Chinese Taipei Olympic Committee

From Wikipedia, the free encyclopedia
Jump to: navigation, search
Chinese Taipei Olympic Committee
Chinese Taipei Olympic Committee logo
Chinese Taipei Olympic Committee logo
Country/Region  Taiwan
Code TPE
Created 1960 (as the ROC)
Recognized 1960
Headquarters Taipei City, Chinese Taipei (ROC)
President Lin Hong-dow (林鴻道)
Secretary General Kevin Kuo-I Chen
Chinese Taipei Olympic flag

Chinese Taipei Olympic Committee (IOC code: TPE; traditional chinese: 中華奧林匹克委員會, simplified chinese: 中华奥林匹克委员会, hanyu pinyin: Zhōnghuá Táiběi Àolínpǐkè Wěiyuánhuì) is the National Olympic Committee representing Chinese Taipei (formally the Republic of China, commonly known as Taiwan).

In 1979, the International Olympic Committee passed a resolution in Nagoya, Japan, resuming the rights of the Chinese Olympic Committee in the IOC, and meanwhile renaming the Taipei-based Olympic Committee as "Chinese Taipei Olympic Committee".[1]

Timeline concerning Olympic recognition[edit]

The following timeline concerns the different names and principle events concerning recognition of the ROC Olympic team:

  • 1910: The "Chinese National Olympic Committee" (中國奧林匹克委員會) is created.
  • 1932: ROC competes in the Olympics for the first time as China [1]
  • 1951: The Chinese National Olympic Committee moves from Nanking to Taipei;[2]
  • 1952: ROC team briefly withdraws from the Olympics because its delegation was listed as China (Formosa);[3]
  • 1954: IOC adopted a resolution officially recognising the People's Republic of China (PRC) "Chinese Olympics Committee" (中国奥林匹克委员会). The PRC is invited to take part in the 1956 Olympics. The PRC organises a delegation;[2][4]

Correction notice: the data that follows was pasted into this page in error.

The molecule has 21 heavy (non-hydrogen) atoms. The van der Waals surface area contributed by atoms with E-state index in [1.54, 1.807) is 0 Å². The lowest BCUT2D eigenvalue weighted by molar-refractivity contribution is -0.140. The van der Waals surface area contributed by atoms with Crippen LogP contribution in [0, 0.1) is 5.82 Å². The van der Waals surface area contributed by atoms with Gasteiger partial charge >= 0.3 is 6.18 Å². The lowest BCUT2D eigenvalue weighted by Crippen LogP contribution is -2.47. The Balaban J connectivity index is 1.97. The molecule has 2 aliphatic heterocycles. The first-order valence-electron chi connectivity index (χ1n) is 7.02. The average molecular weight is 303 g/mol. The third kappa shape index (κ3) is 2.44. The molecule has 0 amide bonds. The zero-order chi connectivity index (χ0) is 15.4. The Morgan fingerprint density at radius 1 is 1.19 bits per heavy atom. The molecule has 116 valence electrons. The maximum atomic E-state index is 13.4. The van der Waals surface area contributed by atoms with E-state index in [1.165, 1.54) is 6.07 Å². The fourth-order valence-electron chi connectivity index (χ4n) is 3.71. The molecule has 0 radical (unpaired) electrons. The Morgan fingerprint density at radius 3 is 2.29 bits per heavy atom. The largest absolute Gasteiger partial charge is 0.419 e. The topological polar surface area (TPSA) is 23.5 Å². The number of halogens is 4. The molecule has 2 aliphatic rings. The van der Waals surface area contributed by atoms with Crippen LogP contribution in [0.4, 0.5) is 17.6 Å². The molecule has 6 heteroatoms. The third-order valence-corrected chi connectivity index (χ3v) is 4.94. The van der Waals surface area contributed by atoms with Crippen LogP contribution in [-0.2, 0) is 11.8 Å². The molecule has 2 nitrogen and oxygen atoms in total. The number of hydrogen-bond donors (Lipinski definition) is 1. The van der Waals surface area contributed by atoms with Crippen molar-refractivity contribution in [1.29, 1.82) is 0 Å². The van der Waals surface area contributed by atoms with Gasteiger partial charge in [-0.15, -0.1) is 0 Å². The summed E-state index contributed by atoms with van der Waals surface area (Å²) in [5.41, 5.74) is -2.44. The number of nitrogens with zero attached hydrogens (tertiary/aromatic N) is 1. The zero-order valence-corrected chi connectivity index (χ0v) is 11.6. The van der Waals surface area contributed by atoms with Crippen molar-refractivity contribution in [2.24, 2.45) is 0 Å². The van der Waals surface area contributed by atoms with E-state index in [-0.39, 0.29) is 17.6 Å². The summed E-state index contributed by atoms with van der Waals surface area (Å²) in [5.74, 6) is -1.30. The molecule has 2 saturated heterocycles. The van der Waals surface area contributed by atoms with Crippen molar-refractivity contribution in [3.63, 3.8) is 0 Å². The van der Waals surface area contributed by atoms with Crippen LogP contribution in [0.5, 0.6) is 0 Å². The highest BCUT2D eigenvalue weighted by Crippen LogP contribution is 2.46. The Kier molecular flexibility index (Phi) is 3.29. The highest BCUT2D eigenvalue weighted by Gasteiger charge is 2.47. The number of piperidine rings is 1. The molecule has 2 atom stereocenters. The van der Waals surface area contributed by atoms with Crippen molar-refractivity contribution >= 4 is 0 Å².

• 1956: ROC represented at Melbourne Games as the Republic of China. PRC withdrew from the Games in protest because in the list of IOC members two Chinese National Olympic Committees were listed;[2][4]
  • 1958: PRC withdrew from Olympic movement and from the federations governing Olympic sports. Professor Tung Hou Yi, an IOC member for the PRC resigned;[2]
  • 1959: ROC informed that as it did not control sport on Mainland China, it could not continue to be recognized as the "Chinese National Olympic Committee". All applications under a different name would be considered;[2]
  • 1960: ROC committee renamed the "Olympic Committee of the Republic of China" (中華民國奧林匹克委員會), and so recognized.;[2]
  • 1963: Agreed by the IOC that during an Olympic Games the delegation from Taiwan should be known as Taiwan but would be allowed to use the initials "ROC" on sports outfits;[2]
  • 1968: IOC agreed to renaming Taiwan team as the Republic of China after the Mexico Games and to their participation under that banner;[2]
  • 1976: ROC is not permitted to participate in the Montreal Games as long as it insists on the name "Republic of China," because the host country recognized the PRC as the sole legitimate government of China.
  • 1979: IOC recognises the PRC Olympics committee as representing China for the first time since Communist rule began in 1949. The IOC decision followed a postal ballot among 89 members. Under the IOC decision, the ROC's Olympics committee would be: renamed the "Chinese Taipei Olympics Committee" (中華台北奧林匹克委員會); recognised only as a provincial body; and would no longer be allowed to use the ROC's national anthem or flag at the Olympic Games.[2][4]
  • 1980: Chinese Taipei boycotts the Moscow Games due to the decision it must use the name Chinese Taipei in international sporting events.
  • 1984: Chinese Taipei competes for the first time under the new moniker at the Sarajevo Games.
  • 2008: Chinese Taipei competes for the first time in Mainland China at the Beijing Games.

See also[edit]


  1. ^ "Mainland clarifies name issue of Taiwan Olympic team". Sina English. 2008-07-23. 
  2. ^ a b c d e f g h i The Times, "The Latest Threat to the Olympics - And its all over a name", 10 July 1976
  3. ^ Werner Soderstrom Osakeyhtio, The Official Report of the Organising Committee for the Games of the XV Olympiad Helsinki 1952 PDF (30.6 MB) , Sulo Kolkka (ed.), Alex Matson (trans.), The Organising Committee for the XV Olympiad Helsinki 1952, 1952
  4. ^ a b c Chinese Olympics Committee website

External links[edit]